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ScienceOnline2012 – interview with Dirk Hanson

The views expressed are those of the author and are not necessarily those of Scientific American.


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Every year I ask some of the attendees of the ScienceOnline conferences to tell me (and my readers) more about themselves, their careers, current projects and their views on the use of the Web in science, science education or science communication. So now we continue with the participants of ScienceOnline2012. See all the interviews in this series here.

Today my guest is Dirk Hanson (Twitter, G+), author of The Chemical Carousel: What Science Tells Us About Beating Addiction and writer at Addiction Inbox.

Welcome to A Blog Around The Clock. Would you, please, tell my readers a little bit more about yourself? Where are you coming from (both geographically and philosophically)? What is your background? Any scientific education?

I grew up in Des Moines, Iowa, and went to college on a swimming scholarship. After graduating from Iowa State University in journalism with a minor in biology, and after putting in a couple of years as a business reporter for the Des Moines Register and Tribune, I moved west.

I ended up in San Francisco in the mid-70s, working for a trade paper put out by Fairchild Publications. As San Francisco bureau editor for Electronic News, I made regular trips to Silicon Valley to cover the new chipmakers, known as the semiconductor industry, composed of companies like Intel and Advanced Micro Devices. I came out of a liberal arts background, but was asked to cover Silicon Valley based on my editor’s belief that journalists who could learn the science were preferable to a staff of engineers who understood the technology behind it all, but couldn’t write their way out of a paper bag.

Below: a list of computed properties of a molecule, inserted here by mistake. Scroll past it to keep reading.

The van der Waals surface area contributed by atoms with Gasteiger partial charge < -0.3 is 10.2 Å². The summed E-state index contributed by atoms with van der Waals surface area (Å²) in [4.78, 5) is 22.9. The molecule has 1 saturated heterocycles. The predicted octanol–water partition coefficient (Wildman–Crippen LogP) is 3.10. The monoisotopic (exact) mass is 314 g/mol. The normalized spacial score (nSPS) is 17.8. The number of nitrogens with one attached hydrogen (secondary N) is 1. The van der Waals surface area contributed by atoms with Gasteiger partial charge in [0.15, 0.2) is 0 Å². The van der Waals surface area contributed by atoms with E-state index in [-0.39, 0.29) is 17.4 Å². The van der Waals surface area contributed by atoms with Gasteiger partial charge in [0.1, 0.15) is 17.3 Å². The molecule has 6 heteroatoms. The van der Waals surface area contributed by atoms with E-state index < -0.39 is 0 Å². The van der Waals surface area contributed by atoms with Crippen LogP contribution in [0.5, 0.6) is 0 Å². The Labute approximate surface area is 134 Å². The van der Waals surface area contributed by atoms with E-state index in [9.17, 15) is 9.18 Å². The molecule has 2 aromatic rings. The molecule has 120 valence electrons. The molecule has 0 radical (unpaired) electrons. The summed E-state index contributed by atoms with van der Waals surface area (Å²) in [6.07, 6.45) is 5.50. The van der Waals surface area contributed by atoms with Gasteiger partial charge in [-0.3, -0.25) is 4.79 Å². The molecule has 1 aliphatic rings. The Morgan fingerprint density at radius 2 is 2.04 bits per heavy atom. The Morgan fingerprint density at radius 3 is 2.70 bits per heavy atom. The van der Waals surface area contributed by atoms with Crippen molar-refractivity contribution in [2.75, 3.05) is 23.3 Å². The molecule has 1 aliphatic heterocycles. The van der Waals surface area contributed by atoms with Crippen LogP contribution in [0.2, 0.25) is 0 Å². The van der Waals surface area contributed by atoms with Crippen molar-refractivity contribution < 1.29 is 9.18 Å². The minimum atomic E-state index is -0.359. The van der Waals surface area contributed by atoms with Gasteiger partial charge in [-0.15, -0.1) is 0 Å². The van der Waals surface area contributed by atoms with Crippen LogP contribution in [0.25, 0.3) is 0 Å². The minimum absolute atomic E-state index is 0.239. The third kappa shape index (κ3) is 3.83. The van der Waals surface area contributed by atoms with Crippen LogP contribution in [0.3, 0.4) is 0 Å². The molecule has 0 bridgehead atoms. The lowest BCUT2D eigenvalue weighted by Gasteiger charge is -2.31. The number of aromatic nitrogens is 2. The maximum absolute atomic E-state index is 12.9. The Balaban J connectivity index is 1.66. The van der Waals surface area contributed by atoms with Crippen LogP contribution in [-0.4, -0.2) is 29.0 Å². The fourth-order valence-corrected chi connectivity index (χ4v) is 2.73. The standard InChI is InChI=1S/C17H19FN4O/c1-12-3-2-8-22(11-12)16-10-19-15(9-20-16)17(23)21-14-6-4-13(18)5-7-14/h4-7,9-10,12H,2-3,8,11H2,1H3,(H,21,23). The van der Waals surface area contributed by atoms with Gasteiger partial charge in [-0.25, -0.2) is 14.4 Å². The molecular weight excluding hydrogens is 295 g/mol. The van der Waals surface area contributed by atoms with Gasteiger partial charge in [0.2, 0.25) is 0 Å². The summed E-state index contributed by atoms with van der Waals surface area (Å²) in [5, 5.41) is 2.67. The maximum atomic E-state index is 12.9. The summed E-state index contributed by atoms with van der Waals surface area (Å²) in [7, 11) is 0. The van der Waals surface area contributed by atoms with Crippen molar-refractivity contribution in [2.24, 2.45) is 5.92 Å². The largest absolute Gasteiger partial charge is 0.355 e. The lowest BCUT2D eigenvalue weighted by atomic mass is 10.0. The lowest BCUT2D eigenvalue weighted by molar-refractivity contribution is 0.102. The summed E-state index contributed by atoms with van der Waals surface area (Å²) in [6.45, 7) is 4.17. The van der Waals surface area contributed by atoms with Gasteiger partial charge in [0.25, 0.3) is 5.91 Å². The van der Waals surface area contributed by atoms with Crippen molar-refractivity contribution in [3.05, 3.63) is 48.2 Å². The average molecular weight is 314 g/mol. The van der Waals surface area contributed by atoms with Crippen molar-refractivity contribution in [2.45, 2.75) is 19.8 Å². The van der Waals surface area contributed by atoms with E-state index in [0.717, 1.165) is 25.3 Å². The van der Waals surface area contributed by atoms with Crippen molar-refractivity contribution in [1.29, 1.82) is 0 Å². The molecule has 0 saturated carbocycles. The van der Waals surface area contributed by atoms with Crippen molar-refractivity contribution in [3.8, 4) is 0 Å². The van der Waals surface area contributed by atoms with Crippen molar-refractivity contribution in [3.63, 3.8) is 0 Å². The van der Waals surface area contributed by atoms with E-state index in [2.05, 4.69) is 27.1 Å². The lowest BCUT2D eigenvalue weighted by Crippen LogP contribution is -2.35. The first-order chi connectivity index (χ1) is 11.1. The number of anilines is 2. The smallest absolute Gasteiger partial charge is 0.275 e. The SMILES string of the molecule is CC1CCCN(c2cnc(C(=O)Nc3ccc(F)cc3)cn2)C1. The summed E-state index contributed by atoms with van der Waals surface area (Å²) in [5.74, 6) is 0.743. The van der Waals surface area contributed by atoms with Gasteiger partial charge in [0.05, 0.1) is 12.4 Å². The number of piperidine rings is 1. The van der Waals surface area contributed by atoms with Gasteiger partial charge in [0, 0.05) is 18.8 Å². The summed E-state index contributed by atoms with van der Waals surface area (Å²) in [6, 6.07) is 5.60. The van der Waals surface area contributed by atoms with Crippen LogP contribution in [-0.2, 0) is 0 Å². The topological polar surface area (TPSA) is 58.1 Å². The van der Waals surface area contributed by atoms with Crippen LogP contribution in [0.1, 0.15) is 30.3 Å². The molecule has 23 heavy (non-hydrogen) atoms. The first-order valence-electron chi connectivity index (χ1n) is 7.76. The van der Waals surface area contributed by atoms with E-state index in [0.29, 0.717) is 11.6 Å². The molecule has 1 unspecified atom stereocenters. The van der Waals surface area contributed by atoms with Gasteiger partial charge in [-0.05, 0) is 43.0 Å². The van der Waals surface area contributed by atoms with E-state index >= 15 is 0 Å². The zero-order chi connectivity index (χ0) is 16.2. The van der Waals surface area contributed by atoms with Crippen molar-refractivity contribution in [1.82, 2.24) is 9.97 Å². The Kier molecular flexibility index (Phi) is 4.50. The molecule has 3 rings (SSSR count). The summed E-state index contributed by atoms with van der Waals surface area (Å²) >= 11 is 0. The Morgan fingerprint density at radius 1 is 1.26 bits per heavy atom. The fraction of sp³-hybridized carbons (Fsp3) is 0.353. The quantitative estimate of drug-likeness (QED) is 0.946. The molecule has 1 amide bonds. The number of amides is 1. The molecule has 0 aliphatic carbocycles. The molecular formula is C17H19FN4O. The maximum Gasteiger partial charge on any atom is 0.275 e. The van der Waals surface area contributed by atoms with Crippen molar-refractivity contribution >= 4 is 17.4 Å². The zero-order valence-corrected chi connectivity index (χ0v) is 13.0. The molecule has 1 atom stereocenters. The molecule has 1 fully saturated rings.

As I found out later, I was one of the first reporters in America to cover Silicon Valley as a full-time beat. It was a brutal learning curve, but I can’t imagine a better training ground for science reporting. I interviewed people like Ted Hoff, inventor of the microprocessor, and Robert Noyce, president of Intel and co-inventor of the integrated circuit. I ended up writing a book about it called The New Alchemists: Silicon Valley and the Microelectronics Revolution.

Eventually my wife and I moved out of San Francisco and plunged into the woods of northern Minnesota, where I wrote a novel, a technology thriller called The Seventh Level. I freelanced for computers magazines, and later on, I picked up an MA in Humanities at Cal State.

Tell us a little more about your career trajectory so far: interesting projects past and present?

Somewhere along the way, my interests migrated from computers and machine intelligence to the human brain and neuroscience. I wrote a draft of a book about recent scientific research on addiction, for interested laypeople, but my agent had absolutely no luck finding a publisher. The only thing publishers wanted to hear about were drug confessionals. Newspapers and magazines were no longer a trustworthy market, and my two previous books were out of print. Luckily, I had started a modest blog called Addiction Inbox as a landing site on the Internet for discussion of the book—just the odd post about biochemical aspects of addiction, mostly press release rewrites, sort of a holding pattern, because I didn’t really know anything about blogging. But the blog grew slowly and steadily and took on a life of its own.

And of course, all of this coincided with the revolution in neuroscience, and our whole understanding of the brain changing due to insights about synaptic neurotransmission. I interviewed dozens of key researchers and decided to focus on pharmacological approaches to treatment—fighting fire with fire. In the book, I concentrated on explaining brain function, and particularly the function of reward systems. Eventually, I self-published the book, called The Chemical Carousel, in both paperback and Kindle formats, and continued to blog. I’ve been an online journalist ever since.

What is taking up the most of your time and passion these days? What are your goals?